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Jews in Nazi-Occupied Countries: The Situation of Jews in Austria

(April 29, 1938)

Report Submitted to the Executive of the Zionist Organization

by Dr. Leo Lauterbach*

...Generally speaking the situation in Vienna seemed to be, both on the non-Jewish and the Jewish side, characterized by confusion, uncertainty and a state of flux. The mission of Sir Wyndham Deedes was greatly handicapped by the fact that, at the time of his and my visit, there seemed to be no established authority from whom the official policy could be reliably ascertained and whose intervention could be solicited. The position might have changed since, but at the time it appeared that the chief authority was vested in the Gestapo, whose officials were at that time in Berlin and who, as we learned there afterwards, returned to Vienna with, it was stated, a full measure of independence from their headquarters in Berlin. Possibly the Gestapo are now under instructions from Herr Buerckel. A clear policy with regard to the Jewish problem in Austria has neither been announced in public, nor was it conveyed to us in the few interviews we succeeded in having. One cannot, however, avoid the impression that this policy will be essentially different from that adopted in Germany and that it may aim at a complete annihilation of Austrian Jewry. To all appearances, it is intended to eliminate them from economic life, to deprive them of all their financial resources, and to compel them either to starve or to leave the country without means, at the expense of the great Jewish organizations abroad and with the help of such countries as may be willing to receive them.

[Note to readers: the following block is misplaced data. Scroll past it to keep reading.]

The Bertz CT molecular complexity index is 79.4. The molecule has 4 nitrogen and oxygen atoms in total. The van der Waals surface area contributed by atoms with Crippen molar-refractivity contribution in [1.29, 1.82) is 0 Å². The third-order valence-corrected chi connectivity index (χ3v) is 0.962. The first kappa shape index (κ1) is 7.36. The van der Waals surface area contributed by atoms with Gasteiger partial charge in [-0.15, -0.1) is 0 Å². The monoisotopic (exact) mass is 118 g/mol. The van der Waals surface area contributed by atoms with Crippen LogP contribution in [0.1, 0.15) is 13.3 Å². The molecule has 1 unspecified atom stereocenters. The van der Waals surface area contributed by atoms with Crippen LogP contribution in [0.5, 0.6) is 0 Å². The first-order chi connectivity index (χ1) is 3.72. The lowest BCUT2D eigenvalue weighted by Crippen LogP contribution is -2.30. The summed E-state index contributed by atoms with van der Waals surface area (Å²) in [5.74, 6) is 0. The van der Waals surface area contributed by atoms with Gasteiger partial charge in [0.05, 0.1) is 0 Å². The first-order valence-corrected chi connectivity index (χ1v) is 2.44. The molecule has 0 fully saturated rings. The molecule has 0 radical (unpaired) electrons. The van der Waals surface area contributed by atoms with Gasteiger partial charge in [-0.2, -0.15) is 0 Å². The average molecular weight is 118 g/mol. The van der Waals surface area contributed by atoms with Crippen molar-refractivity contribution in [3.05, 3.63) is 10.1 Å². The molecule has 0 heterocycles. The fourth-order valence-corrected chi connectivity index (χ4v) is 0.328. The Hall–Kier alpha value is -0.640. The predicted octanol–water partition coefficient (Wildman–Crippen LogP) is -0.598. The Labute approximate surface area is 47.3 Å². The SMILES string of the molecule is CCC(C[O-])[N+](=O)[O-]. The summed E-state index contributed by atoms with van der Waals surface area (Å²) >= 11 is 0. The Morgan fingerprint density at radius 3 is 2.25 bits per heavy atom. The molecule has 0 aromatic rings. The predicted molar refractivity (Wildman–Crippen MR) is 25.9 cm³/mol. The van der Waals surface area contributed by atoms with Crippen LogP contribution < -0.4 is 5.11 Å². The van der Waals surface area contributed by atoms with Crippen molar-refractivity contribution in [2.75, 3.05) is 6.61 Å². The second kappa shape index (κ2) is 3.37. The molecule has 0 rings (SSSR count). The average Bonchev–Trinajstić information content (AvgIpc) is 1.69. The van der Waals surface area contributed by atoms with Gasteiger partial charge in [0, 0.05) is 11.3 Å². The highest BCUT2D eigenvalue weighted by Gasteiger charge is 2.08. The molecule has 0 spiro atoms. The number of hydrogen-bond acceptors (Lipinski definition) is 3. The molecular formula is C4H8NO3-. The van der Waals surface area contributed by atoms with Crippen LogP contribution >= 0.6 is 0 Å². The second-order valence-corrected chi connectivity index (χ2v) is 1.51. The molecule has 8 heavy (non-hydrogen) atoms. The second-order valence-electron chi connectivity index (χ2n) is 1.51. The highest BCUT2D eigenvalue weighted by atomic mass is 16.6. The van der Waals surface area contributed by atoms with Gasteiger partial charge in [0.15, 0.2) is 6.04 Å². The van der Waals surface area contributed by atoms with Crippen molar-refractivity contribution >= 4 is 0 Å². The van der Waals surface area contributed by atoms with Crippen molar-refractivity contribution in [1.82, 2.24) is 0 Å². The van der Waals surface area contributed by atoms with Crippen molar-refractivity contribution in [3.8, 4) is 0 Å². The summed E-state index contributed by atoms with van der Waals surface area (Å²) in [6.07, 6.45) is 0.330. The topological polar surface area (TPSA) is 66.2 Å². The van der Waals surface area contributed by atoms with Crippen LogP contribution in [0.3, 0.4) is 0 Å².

For reasons of their own the authorities seem to wish to deal with Austrian Jews without any interference by the Jews in Germany. One cannot help feeling that, after the protractedcampaign of intimidation, the Jews of Austria have become a pliable instrument in the hands of their oppressors, who may think that they will achieve their ends more easily if they deal directly with people whose moral backbone has been broken.

If this analysis is correct, no effort should be spared on our side to counteract such tendencies and to give the Austrian Jews not only material support, but also moral encouragement. For that purpose it would seem to be the most urgent task of the moment to delegate to Austria representatives of the great Jewish and Zionist organizations abroad who, with permission of the authorities, would be allowed to act there, even if only temporarily, as advisers and helpers of the local leaders. In addition, any future financial support given by Jewish institutions abroad ought to be made dependent as far as possible upon the establishing of a permanent contact between the Jewish institutions in Vienna and those in Berlin....

(sgd) Leo Lauterbach


29th April, 1938


Zionist Archives, S5/653.


* Director of the Organization Department of the World Zionist Organization.

Sources: Yad Vashem